It doesn’t matter how amazing your business model is, how profitable your venture seems to be or how many investors are lining up to support your startup – you can’t survive (let alone thrive) if your startup runs out of money. As a matter of fact, a study from the financial services enterprise US Bank discovered that as many as 82% of startups and small companies fail because of poor cash-flow management.

So, even if you’re an excellent entrepreneur in every other business aspect, you have to remain squarely focused on managing your startup’s cash-flow in order to avoid placing your company in imminent danger. Here are five of the common tips that can help you with this:

Include financial expenses and projections into your business plan

Financial Projections for Better Startup Money Management

The business plan for your startup needs to be financially feasible. As a new company, one of the most noteworthy restrictions you will encounter is cash-flow and funding. Imagine you have a perfect business plan. You’ve assessed your startup’s and client’s needs. You’ve devised the right marketing strategy for raising awareness of the product or service. However, without the money to implement any of it, this plan won’t be of any use.

Hence, you need to determine financial restraints along the way. For example, by projecting the expenses of marketing, labor, distribution, production, sales, etc. In other words, viewing if your plan is feasible for your startup. This isn’t about including a full audit report in your plan, but rather constructing a summary of the projections. 

Don’t engage in impulse spending

While it does “take money to make money”, this adage makes many rookie entrepreneurs grossly overspend, especially in the beginnings of their business ventures. The reality is that this saying is true, but not all startup costs are created equal. Starting a company involves a lot of clearly beneficial costs – ones that can benefit your startup’s profitability in measurable ways. And yet, there are also plenty of advisors, consultants and B2B service providers who would be happy to take your capital for stuff you don’t actually need.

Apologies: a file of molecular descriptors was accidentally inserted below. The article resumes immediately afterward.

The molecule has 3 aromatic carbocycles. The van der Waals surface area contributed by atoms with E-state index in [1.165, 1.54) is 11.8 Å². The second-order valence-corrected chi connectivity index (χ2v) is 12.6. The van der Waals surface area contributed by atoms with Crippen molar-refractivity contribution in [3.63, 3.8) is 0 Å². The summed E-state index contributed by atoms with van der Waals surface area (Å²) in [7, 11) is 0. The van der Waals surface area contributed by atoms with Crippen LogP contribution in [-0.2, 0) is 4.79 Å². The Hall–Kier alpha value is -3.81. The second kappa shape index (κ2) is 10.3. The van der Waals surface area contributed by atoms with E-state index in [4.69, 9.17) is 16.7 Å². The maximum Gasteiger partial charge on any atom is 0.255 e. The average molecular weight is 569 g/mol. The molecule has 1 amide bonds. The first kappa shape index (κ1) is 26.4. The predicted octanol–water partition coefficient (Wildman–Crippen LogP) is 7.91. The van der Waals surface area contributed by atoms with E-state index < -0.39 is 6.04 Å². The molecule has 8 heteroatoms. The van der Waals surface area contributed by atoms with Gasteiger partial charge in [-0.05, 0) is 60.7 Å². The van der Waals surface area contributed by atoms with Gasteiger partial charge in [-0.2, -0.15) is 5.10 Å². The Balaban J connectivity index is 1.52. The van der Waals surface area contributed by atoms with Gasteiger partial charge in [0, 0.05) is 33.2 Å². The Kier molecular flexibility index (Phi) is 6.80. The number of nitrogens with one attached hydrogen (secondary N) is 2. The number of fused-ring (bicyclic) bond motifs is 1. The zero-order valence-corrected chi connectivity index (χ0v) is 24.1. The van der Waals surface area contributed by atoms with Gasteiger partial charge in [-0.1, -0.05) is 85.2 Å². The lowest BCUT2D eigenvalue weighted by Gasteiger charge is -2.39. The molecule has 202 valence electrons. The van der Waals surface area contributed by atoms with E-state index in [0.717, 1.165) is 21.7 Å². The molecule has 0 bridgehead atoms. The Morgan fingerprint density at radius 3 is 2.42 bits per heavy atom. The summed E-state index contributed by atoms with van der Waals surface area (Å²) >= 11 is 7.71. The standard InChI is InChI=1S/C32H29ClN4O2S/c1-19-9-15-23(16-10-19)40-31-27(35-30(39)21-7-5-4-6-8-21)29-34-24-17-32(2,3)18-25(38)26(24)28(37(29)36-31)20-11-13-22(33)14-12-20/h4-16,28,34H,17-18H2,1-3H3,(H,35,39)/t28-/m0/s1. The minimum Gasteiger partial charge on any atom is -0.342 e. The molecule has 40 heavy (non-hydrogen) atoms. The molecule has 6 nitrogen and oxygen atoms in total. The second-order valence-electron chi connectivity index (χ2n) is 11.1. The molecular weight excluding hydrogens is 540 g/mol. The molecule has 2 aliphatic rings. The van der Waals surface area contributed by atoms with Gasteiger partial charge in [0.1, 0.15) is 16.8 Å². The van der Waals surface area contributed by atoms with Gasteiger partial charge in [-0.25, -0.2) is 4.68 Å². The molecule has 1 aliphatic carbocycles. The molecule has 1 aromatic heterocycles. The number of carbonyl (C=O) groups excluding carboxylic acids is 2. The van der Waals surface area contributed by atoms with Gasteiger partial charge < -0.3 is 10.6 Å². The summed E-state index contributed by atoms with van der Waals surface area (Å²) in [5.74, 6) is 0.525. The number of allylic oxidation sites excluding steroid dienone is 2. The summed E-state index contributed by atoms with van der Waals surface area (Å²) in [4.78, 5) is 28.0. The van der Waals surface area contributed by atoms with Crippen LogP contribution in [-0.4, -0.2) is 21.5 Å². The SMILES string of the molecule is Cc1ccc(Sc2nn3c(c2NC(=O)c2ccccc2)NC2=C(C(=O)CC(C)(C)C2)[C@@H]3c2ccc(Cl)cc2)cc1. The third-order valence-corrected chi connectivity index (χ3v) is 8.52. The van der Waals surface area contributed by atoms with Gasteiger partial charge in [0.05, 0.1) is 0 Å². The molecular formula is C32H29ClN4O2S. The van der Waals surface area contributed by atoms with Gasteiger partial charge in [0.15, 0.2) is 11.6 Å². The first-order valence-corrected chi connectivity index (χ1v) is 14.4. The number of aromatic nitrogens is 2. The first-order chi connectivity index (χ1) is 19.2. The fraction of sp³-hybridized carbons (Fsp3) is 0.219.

If you want your startup to make cash, then, focus on the bottom line, determining the cost-benefit of every single expense. After all, every buck you spend on your startup is a dollar that is ultimately removed from your profit margin. Besides this, develop a realistic budget, and stick to it.

Use invoice finance

Invoice financing, or “accounts receivable financing”, is a way for companies to borrow cash against the amounts due from clients. If a business sells services or goods to big customers, such as retailers or wholesalers, it often does so on credit. This means that the client doesn’t need to pay immediately for the goods that it bought. The purchasing business is given an invoice that has the total amount due and the bill’s due date. 

Unfortunately, offering credit to clients can tie up funding that your startup might otherwise use to invest or grow its operations. So, in order to finance slow-paying accounts receivable or to resolve short-term cash-flow issues, you may want to opt for a fast invoice finance solution. Invoice finance can help your startup improve cash-flow, pay workers or suppliers, and reinvest in operations and expand earlier than you could if you had to wait until your customers pay their dues in full.

Don’t over-estimate future sales volume

Future Sales

Revenue predictions go hand in hand with cash-flow management, and although it’s crucial to be optimistic, it’s sometimes better to be realistic with your sales forecasting. For example, the holiday period is amazing for companies and it isn’t unreasonable to anticipate your sales volumes to rise. However, predicting that they will double or triple can be a bit far fetched. Anticipating your startup will have more smart money than it actually will, can damage cash-flow and throw off budgeting.

That’s why it’s crucial to develop a realistic forecasting model based on real figures and historical evidence. Utilizing historical revenue information from your own company, or even similar enterprises will enable you to build a basis for tracking trends and forecasting future sales. This kind of data, along with market trend analysis, will assist you to come up with more realistic future sales projections.

Have an emergency fund

Most startups often ignore this advice and become so aggressive in the perfection of their newborn business that they neglect keeping something aside for protection. Don’t forget that you’re running a new company and even if the odds are stacked in your favor today, the market can and will change over time. Therefore, if you’re going through some good times, remember to save something for your emergencies.

On-the-spot money requirements can be for a lot of things in a business. It can for bad situations like an accident in the office property. Or, it can be for a good situation like bagging of a new contract in which you need cash to find the supplies. Hence, putting some money aside for these kinds of emergencies will always aid an undisturbed flow of money in your startup.

Running out of money is one of the biggest challenges a startup can face. However, if you stay objective about your financial expenses and sales volumes, rein in unnecessary spending and stay alert to potential emergencies, you’ll be well above your business peers in your potential for long-term business success.

Posted by Keith Coppersmith

Keith is an Adelaide based business journalist with a degree in Media Management. He enjoys writing and providing insight into the marketing industry based on both practice and theory.